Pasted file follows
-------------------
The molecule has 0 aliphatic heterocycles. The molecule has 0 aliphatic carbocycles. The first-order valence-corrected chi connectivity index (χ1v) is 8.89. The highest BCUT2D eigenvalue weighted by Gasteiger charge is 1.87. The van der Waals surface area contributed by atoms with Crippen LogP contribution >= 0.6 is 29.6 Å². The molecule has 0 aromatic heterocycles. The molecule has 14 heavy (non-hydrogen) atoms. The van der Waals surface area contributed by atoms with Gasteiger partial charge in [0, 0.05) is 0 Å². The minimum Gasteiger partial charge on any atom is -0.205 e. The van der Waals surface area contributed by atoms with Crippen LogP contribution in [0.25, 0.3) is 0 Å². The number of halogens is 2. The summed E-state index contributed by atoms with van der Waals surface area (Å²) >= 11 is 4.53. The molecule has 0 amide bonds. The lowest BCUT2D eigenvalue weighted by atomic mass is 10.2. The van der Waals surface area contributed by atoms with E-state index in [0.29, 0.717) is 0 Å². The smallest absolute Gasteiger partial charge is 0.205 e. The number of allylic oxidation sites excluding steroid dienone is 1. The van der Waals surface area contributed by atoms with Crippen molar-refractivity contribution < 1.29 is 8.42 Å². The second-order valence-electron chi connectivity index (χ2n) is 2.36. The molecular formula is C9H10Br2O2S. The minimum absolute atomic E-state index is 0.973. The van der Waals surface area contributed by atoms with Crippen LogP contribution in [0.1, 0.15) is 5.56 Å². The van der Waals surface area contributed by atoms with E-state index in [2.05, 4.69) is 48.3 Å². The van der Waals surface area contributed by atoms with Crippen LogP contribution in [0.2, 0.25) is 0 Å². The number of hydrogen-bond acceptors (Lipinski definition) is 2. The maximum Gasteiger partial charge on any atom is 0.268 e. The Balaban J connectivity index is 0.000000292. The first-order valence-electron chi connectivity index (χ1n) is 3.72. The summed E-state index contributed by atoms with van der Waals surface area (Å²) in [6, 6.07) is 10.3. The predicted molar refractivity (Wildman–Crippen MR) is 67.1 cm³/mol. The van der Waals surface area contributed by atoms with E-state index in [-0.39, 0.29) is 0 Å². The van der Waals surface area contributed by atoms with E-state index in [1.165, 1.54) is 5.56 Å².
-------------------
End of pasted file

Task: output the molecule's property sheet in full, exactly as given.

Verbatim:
The molecule has 0 aliphatic heterocycles. The molecule has 0 aliphatic carbocycles. The first-order valence-corrected chi connectivity index (χ1v) is 8.89. The highest BCUT2D eigenvalue weighted by Gasteiger charge is 1.87. The van der Waals surface area contributed by atoms with Crippen LogP contribution >= 0.6 is 29.6 Å². The molecule has 0 aromatic heterocycles. The molecule has 14 heavy (non-hydrogen) atoms. The van der Waals surface area contributed by atoms with Gasteiger partial charge in [0, 0.05) is 0 Å². The minimum Gasteiger partial charge on any atom is -0.205 e. The van der Waals surface area contributed by atoms with Crippen LogP contribution in [0.25, 0.3) is 0 Å². The number of halogens is 2. The summed E-state index contributed by atoms with van der Waals surface area (Å²) >= 11 is 4.53. The molecule has 0 amide bonds. The lowest BCUT2D eigenvalue weighted by atomic mass is 10.2. The van der Waals surface area contributed by atoms with E-state index in [0.29, 0.717) is 0 Å². The smallest absolute Gasteiger partial charge is 0.205 e. The number of allylic oxidation sites excluding steroid dienone is 1. The van der Waals surface area contributed by atoms with Crippen molar-refractivity contribution < 1.29 is 8.42 Å². The second-order valence-electron chi connectivity index (χ2n) is 2.36. The molecular formula is C9H10Br2O2S. The minimum absolute atomic E-state index is 0.973. The van der Waals surface area contributed by atoms with Crippen LogP contribution in [0.1, 0.15) is 5.56 Å². The van der Waals surface area contributed by atoms with E-state index in [2.05, 4.69) is 48.3 Å². The van der Waals surface area contributed by atoms with Crippen LogP contribution in [0.2, 0.25) is 0 Å². The number of hydrogen-bond acceptors (Lipinski definition) is 2. The maximum Gasteiger partial charge on any atom is 0.268 e. The Balaban J connectivity index is 0.000000292. The first-order valence-electron chi connectivity index (χ1n) is 3.72. The summed E-state index contributed by atoms with van der Waals surface area (Å²) in [6, 6.07) is 10.3. The predicted molar refractivity (Wildman–Crippen MR) is 67.1 cm³/mol. The van der Waals surface area contributed by atoms with E-state index in [-0.39, 0.29) is 0 Å². The van der Waals surface area contributed by atoms with E-state index in [1.165, 1.54) is 5.56 Å².